Jason Johnson was searching the course catalog for a spring semester class at the University of South Florida St. Petersburg when one title stood out from the rest:
Motivation and the Science of Happiness.
A junior majoring in psychology, Johnson was more interested in the motivation part when the class started in January. Now, as the semester winds down, he says he's learned quite a bit about happiness — and himself as well.
"I was already pretty satisfied with a lot of the aspects in my life," said Johnson, 19. "But I've learned to be more reflective, which gives me more enjoyment."
While some would argue that happiness is a subject best left to the likes of Oprah and Dr. Phil, USF St. Petersburg psychology professor V. Mark Durand maintains that mental health professionals should go beyond simply helping people overcome problems.
To do that, they need a thorough grounding in new brain research that looks at positive thinking, character strengths and interpersonal relationships, said Durand.
"This is not a touchy-feely, warm-and-fuzzy look at what we think makes people happy," he said. "It's the science of happiness, not the philosophy of happiness."
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Classes like Durand's are based on a relatively new area of study called positive psychology, which takes what behavioral scientists have learned about the science and practice of treating mental illness and applies it to the practice of making people happier.
The traditional approach only addresses half of the equation according to positive psychology pioneers like Nansook Park, who argues that the ultimate goal of interventions should go beyond treating problems and help people lead fulfilling lives.
"The traditional psychologist tries to bring people from a minus to a zero," said Park, a psychology professor at the University of Rhode Island. "Positive psychologists try to figure out how to bring people with or without problems to a plus 2 or a plus 5 or beyond."
Interest in positive psychology has blossomed in the past decade as hundreds of articles on the subject have appeared in scholarly magazines such as American Psychologist. Courses in positive psychology have cropped up on college campuses nationwide, and positive psychology centers exist at several universities, including the University of Pennsylvania and the University of Michigan.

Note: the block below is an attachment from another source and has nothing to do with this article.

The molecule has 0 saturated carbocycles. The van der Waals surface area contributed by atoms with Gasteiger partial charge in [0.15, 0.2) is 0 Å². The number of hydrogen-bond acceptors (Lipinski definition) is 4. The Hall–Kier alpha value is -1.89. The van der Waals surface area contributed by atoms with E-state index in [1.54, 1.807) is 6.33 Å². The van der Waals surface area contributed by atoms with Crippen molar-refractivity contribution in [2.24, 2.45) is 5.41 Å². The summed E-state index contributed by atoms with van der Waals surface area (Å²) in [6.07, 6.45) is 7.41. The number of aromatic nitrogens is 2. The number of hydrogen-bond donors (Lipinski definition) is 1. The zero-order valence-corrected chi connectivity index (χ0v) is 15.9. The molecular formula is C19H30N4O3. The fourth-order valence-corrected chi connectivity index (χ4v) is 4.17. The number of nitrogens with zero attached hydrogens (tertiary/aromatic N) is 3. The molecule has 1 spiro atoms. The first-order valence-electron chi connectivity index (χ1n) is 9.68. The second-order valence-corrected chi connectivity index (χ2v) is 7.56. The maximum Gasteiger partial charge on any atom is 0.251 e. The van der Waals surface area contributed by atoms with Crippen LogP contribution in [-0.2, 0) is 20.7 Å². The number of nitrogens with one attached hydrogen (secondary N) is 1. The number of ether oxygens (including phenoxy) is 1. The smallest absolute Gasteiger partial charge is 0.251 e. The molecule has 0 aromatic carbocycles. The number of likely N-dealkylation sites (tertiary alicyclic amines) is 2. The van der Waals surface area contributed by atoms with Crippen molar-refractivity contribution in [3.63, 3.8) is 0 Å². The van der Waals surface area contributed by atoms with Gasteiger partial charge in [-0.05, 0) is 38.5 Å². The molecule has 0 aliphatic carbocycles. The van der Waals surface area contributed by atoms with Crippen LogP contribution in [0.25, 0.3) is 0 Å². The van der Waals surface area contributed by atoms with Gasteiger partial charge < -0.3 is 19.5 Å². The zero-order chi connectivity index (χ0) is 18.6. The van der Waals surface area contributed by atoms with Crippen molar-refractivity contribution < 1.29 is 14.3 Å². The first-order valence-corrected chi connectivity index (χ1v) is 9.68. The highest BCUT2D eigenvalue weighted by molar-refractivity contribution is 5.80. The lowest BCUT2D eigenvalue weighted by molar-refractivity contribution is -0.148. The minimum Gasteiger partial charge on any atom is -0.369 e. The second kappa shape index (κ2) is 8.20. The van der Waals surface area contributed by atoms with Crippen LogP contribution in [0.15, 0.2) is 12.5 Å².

About 150 students tried to sign up for Durand's class this spring, the second time it was offered, but there was only room for 30. Beginning in the fall, it will be offered every semester online.
Part of the appeal are exercises borrowed from Martin Seligman, recognized as the founder of positive psychology.
One exercise features a gratitude visit, in which students write a letter and hand-deliver it to someone who has been especially kind to them but whom they never properly thanked. Another involves keeping track of three good things that happened to them each day for a week.
Marie Darginio, a USF St. Petersburg student who wants to be a mental health counselor, made her gratitude visit to the mother of a friend who supported her when she was a teenager. The woman cried when she read the letter Darginio wrote.
"Seeing how it affected her impacted me in a huge way," said Darginio, 34. "The exercise has made me more aware of the value in thanking people."
For the "three good things" exercise, Darginio found herself noting simple pleasures: sitting in the sun, talking to a friend, enjoying a doughnut.
"I easily ended up with six things each day," she said. "It was like running sand through a strainer and finding all the good stuff at the top."
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Motivation and the Science of Happiness topics this semester have included self-esteem, optimism, altruism and empathy. The lectures have been peppered with Durand's personal experiences, and he's kept the questions coming nonstop: Can self-esteem be taught? Are there drawbacks to being overly optimistic? If someone is socially intelligent, does that make him a good person?
But in the end, he always comes back to hard science, focusing on the role that genetics plays in determining happiness and underscoring the ways in which the brain reacts to pleasure and pain.
"I want them to question," Durand says. "My goal is to get them to be critical thinkers."
Michele Jones already was a critical thinker when she landed in Durand's class after 20 years in real estate. A month shy of graduation, Jones, who wants to become a mental health counselor, counts the class as one of the high points in her educational career.
"It's been like a gift," said Jones, 48. "It's been like, 'Here is the cherry on top of your years of going to college.' "
Jones wrote her gratitude letter to her brother, who retired from the Navy after being exposed to horrific scenes overseas. Like Darginio, she focused on life's simpler moments in the "three good things" exercise.
But Jones got something her classmates didn't: a teachable moment for her 12-year-old son Tristen, who has been experiencing bullying at Palm Harbor Middle School.
For the past few weeks, she's been suggesting to Tristen that perhaps the bullies are unhappy.
"It's easy to say, 'Just bully back,' " Jones said. "It's more difficult to suggest he look inside the lives of the kids who are bullying and see if he can find a reason for it."
Next week, she says, she'll start him on the "three good things" exercise.